Alaska Electric Light & Power officials told the Regulatory Commission of Alaska that its current profit margin was so low as to be "confiscatory," and urged commissioners to grant their request to increase bills 18.5 percent on an interim basis, and later to 22.1 percent on a permanent basis.
A failure to grant an adequate return on investment would be an unconstitutional "taking" of AEL&P's private property for public use, the company said in a written brief filed before the hearing in Anchorage.
AEL&P's Connie Hulbert, vice-president and treasurer, said the RCA should not have denied the Juneau utility's requested interim increase last month, and that the commission may have misunderstood the utility's rate request and how its return on equity was calculated.
While it appeared AEL&P made more than $4 million last year, its returns look lower measured in other ways, Hulbert said.
Hulbert said the RCA routinely grants emergency Cost of Power Adjustments, such as for diesel during the Snettisham avalanche, and said AEL&P's rate adjustment should be no different.
Customers don't differentiate between an increase of 19 percent for a base rate and a COPA, she said.
Bill Burk of the Juneau People's Power Project, listening in to the hearing at a City Hall teleconference, called Hulbert's testimony "a lot of double talk."
He said he doubted the presentation would fully persuade the RCA.
"I don't think AEL&P proved their case for the high interim rate," Burk said.
"I think they're going to give one, but it will be far below what they were asking," he said.
The RCA made an unusual denial of AEL&P's interim rate increase in June after widespread public opposition, but gave AEL&P the opportunity to make its case at Tuesday's public hearing.
Much of AEL&P's presentation was focused on addressing commission questions about the Lake Dorothy Hydroelectric Project, which went online last summer adding 20 percent to AEL&P's power production capability.
AEL&P executives strongly defended Lake Dorothy, and said the project south of Taku Inlet would provide big savings to Juneau for decades, even if it costs more initially.
"Over the long run, hydro produces lower rates," said Scott Willis, AEL&P's power engineer.
"Lake Dorothy will provide benefits for many, many years into the future," he said.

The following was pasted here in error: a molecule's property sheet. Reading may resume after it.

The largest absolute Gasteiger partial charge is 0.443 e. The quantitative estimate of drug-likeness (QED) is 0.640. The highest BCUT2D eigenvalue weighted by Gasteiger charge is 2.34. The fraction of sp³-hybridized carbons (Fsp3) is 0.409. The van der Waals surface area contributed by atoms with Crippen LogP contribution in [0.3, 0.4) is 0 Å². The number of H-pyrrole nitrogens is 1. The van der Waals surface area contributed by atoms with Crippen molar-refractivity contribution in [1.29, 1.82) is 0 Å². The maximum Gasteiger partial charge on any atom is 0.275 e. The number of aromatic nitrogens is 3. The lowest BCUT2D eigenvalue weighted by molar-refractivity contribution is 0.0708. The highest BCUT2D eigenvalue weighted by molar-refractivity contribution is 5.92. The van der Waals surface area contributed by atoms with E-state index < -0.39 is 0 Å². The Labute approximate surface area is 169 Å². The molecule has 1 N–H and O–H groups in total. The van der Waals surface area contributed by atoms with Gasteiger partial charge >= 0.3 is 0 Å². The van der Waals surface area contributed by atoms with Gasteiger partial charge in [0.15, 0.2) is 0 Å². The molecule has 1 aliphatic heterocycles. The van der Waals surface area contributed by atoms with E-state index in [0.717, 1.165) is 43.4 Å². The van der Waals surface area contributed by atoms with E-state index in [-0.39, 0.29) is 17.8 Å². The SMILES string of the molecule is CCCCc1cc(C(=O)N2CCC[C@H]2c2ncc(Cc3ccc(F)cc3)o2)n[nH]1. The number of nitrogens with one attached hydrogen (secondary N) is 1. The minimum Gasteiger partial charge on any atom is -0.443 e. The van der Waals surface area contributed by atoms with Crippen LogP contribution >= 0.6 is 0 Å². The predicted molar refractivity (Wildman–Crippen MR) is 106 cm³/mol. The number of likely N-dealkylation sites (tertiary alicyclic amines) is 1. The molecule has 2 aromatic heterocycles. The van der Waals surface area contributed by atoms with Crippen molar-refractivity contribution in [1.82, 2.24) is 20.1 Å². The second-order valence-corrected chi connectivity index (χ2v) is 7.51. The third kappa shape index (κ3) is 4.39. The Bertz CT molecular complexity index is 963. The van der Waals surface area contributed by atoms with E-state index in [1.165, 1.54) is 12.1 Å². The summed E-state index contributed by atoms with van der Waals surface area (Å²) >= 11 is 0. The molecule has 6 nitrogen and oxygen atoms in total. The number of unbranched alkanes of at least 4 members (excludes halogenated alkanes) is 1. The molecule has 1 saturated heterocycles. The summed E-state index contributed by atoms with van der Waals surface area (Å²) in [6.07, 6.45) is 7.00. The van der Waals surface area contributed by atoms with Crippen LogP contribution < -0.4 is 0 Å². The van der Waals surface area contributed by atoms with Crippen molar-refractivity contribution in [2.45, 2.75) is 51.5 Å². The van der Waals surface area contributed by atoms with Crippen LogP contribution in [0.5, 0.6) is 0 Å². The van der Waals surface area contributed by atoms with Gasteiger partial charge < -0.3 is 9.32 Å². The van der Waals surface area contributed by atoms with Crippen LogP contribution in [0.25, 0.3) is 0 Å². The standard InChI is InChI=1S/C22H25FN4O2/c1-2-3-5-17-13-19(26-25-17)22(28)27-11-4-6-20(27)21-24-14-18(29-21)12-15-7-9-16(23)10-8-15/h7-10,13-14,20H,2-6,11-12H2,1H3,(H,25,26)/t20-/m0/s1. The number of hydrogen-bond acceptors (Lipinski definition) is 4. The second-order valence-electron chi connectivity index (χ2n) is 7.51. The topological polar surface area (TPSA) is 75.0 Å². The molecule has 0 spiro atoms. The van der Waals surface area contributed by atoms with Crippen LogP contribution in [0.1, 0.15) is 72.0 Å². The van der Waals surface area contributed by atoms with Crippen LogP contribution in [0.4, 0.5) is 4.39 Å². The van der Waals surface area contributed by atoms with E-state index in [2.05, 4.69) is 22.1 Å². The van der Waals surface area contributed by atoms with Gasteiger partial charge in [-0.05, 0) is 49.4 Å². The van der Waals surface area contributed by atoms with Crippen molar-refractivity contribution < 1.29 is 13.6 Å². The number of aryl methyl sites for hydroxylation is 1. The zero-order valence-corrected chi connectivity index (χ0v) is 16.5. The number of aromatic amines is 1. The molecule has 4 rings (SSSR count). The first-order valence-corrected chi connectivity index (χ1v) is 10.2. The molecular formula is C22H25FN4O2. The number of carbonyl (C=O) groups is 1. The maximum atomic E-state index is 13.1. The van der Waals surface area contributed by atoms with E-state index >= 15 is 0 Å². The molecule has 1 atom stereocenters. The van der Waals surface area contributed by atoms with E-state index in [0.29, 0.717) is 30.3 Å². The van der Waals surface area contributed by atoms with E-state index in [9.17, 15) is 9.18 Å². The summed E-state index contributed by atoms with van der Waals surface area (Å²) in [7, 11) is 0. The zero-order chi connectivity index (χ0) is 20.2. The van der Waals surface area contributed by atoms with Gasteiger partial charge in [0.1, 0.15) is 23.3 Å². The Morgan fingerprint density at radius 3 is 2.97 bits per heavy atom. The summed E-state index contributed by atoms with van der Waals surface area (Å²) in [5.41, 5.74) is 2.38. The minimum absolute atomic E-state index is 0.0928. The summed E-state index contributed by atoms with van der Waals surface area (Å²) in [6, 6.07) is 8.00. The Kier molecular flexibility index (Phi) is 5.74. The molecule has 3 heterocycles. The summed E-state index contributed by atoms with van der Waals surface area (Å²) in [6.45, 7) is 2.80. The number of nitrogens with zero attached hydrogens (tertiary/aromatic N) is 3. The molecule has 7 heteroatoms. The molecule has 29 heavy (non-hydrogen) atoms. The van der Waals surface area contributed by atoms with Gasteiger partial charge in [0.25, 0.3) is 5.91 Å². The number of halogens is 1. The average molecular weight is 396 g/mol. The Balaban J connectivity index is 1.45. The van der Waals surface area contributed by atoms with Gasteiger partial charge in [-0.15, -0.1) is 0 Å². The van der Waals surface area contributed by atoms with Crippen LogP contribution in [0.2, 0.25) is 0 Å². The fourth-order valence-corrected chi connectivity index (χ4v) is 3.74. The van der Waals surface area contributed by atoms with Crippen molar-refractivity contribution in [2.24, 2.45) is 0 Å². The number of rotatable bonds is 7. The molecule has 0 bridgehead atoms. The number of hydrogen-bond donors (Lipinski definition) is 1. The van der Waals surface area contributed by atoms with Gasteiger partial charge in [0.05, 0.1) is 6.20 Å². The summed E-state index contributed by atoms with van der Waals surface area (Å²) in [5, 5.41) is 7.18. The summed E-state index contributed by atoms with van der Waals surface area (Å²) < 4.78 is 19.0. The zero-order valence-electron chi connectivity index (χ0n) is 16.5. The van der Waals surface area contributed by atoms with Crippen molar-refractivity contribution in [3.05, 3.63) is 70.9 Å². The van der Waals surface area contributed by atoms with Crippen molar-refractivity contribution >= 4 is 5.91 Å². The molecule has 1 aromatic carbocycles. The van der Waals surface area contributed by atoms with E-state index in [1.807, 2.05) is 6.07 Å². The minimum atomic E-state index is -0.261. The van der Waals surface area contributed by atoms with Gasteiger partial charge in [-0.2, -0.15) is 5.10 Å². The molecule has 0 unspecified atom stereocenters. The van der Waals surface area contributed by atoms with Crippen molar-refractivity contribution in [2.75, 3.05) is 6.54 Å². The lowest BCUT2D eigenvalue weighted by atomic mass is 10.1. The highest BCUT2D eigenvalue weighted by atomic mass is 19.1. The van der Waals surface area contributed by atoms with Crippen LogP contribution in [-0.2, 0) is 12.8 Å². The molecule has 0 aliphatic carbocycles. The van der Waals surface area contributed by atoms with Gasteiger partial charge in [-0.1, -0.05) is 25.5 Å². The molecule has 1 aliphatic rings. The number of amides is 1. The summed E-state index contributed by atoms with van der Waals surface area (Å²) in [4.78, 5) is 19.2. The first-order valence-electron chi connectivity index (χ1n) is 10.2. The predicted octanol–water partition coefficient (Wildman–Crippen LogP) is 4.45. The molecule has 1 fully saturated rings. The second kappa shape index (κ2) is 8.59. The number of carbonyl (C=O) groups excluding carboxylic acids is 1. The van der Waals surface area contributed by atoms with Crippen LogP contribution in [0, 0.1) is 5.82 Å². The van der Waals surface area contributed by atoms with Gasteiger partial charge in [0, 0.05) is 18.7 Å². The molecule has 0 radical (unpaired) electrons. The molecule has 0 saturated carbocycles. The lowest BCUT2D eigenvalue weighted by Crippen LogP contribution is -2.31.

One of the benefits of hydro power is that precipitation provides the energy source, and the cost does not increase.
Lake Dorothy provides surplus power now, but is an alternate power source for the city. Had it been available during the Snettisham avalanches, it would have saved ratepayers $5 million worth of diesel, he said.
The Snettisham avalanches occurred during two successive winters of deep snow, knocking out power lines for weeks and causing electric rates to increase as much as five fold while lines were repaired and the city was powered by diesel.
Willis also defended sales of power to Hecla's Greens Creek Mine, for now the largest consumer of Lake Dorothy power.
Having the Greens Creek Mine available to purchase the surplus Lake Dorothy Power will help pay for the cost of developing it, he said, a cost that would have otherwise been the responsibility of local ratepayers.
In fact, Willis said, without Greens Creek they wouldn't have been able to afford to build Lake Dorothy. Instead, as demand grew, they'd have to burn diesel in low-water years, and then in average years.
"If we had not built Lake Dorothy, and tried to meet future load growth, we'd have to add diesel generation to our system," Willis said.
Lake Dorothy is a prime hydroelectric site, developed with a lake tap instead of a dam to minimize environmental impacts. And it is just three miles from existing transmission lines.
Southeast Alaska has a great deal of hydroelectric potential, but many likely sites are too far from population centers or transmission lines to be economical.
"The fact that we had this project in our backyard is really amazing," Willis said.
AEL&P President Tim McLeod acknowledged that the project expected to cost about $50 million wound up costing $70 million, but said it was still cheaper than Snettisham on a per-kilowatt basis, and cheaper than most other projects as well.
"It came in very reasonable, especially in comparison with the Snettisham Project," he said.
Had AEL&P known it was going to cost $70 million, it would still have built it, he said. "It's a huge benefit to our customers," McLeod said.
AEL&P's last rate increase was five years ago, Hulbert said.
"In that time we've experienced increased costs and also brought on a new hydro project," she said.
The RCA has promised a decision on interim rates by July 16. Permanent rates will be decided next summer.
AEL&P has threatened legal action if the rates are not satisfactory.
Contact reporter Pat Forgey at 523-2250 or email@example.com.